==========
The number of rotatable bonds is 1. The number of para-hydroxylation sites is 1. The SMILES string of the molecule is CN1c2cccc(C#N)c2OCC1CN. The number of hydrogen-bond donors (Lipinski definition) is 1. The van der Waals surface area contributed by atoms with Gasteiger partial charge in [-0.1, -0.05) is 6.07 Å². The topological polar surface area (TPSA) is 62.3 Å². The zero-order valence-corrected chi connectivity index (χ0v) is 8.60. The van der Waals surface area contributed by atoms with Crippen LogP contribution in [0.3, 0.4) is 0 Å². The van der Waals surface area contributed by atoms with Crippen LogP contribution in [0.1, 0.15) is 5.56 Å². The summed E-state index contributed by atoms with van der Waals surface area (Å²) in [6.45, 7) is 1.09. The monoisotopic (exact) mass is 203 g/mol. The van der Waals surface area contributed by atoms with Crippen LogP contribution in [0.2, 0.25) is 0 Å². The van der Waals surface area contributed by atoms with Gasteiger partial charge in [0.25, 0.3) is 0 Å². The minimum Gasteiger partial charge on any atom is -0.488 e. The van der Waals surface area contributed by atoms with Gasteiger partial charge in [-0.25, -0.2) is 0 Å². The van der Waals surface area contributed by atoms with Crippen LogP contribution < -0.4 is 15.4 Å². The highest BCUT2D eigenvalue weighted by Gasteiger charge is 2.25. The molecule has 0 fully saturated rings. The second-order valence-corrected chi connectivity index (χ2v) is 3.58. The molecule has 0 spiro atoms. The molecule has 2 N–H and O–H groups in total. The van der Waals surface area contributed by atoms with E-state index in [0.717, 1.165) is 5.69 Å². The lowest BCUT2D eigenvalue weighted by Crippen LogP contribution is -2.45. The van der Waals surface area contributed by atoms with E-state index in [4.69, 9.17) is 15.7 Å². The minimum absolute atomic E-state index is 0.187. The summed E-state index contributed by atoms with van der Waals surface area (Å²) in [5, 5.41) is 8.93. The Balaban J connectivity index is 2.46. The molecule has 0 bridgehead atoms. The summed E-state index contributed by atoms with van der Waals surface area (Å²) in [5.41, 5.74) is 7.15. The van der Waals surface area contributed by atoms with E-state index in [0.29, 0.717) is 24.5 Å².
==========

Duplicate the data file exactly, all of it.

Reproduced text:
The number of rotatable bonds is 1. The number of para-hydroxylation sites is 1. The SMILES string of the molecule is CN1c2cccc(C#N)c2OCC1CN. The number of hydrogen-bond donors (Lipinski definition) is 1. The van der Waals surface area contributed by atoms with Gasteiger partial charge in [-0.1, -0.05) is 6.07 Å². The topological polar surface area (TPSA) is 62.3 Å². The zero-order valence-corrected chi connectivity index (χ0v) is 8.60. The van der Waals surface area contributed by atoms with Crippen LogP contribution in [0.3, 0.4) is 0 Å². The van der Waals surface area contributed by atoms with Crippen LogP contribution in [0.1, 0.15) is 5.56 Å². The summed E-state index contributed by atoms with van der Waals surface area (Å²) in [6.45, 7) is 1.09. The monoisotopic (exact) mass is 203 g/mol. The van der Waals surface area contributed by atoms with Crippen LogP contribution in [0.2, 0.25) is 0 Å². The van der Waals surface area contributed by atoms with Gasteiger partial charge in [0.25, 0.3) is 0 Å². The minimum Gasteiger partial charge on any atom is -0.488 e. The van der Waals surface area contributed by atoms with Gasteiger partial charge in [-0.25, -0.2) is 0 Å². The van der Waals surface area contributed by atoms with Crippen LogP contribution < -0.4 is 15.4 Å². The highest BCUT2D eigenvalue weighted by Gasteiger charge is 2.25. The molecule has 0 fully saturated rings. The second-order valence-corrected chi connectivity index (χ2v) is 3.58. The molecule has 0 spiro atoms. The molecule has 2 N–H and O–H groups in total. The van der Waals surface area contributed by atoms with E-state index in [0.717, 1.165) is 5.69 Å². The lowest BCUT2D eigenvalue weighted by Crippen LogP contribution is -2.45. The van der Waals surface area contributed by atoms with E-state index in [4.69, 9.17) is 15.7 Å². The minimum absolute atomic E-state index is 0.187. The summed E-state index contributed by atoms with van der Waals surface area (Å²) in [5, 5.41) is 8.93. The Balaban J connectivity index is 2.46. The molecule has 0 bridgehead atoms. The summed E-state index contributed by atoms with van der Waals surface area (Å²) in [5.41, 5.74) is 7.15. The van der Waals surface area contributed by atoms with E-state index in [0.29, 0.717) is 24.5 Å².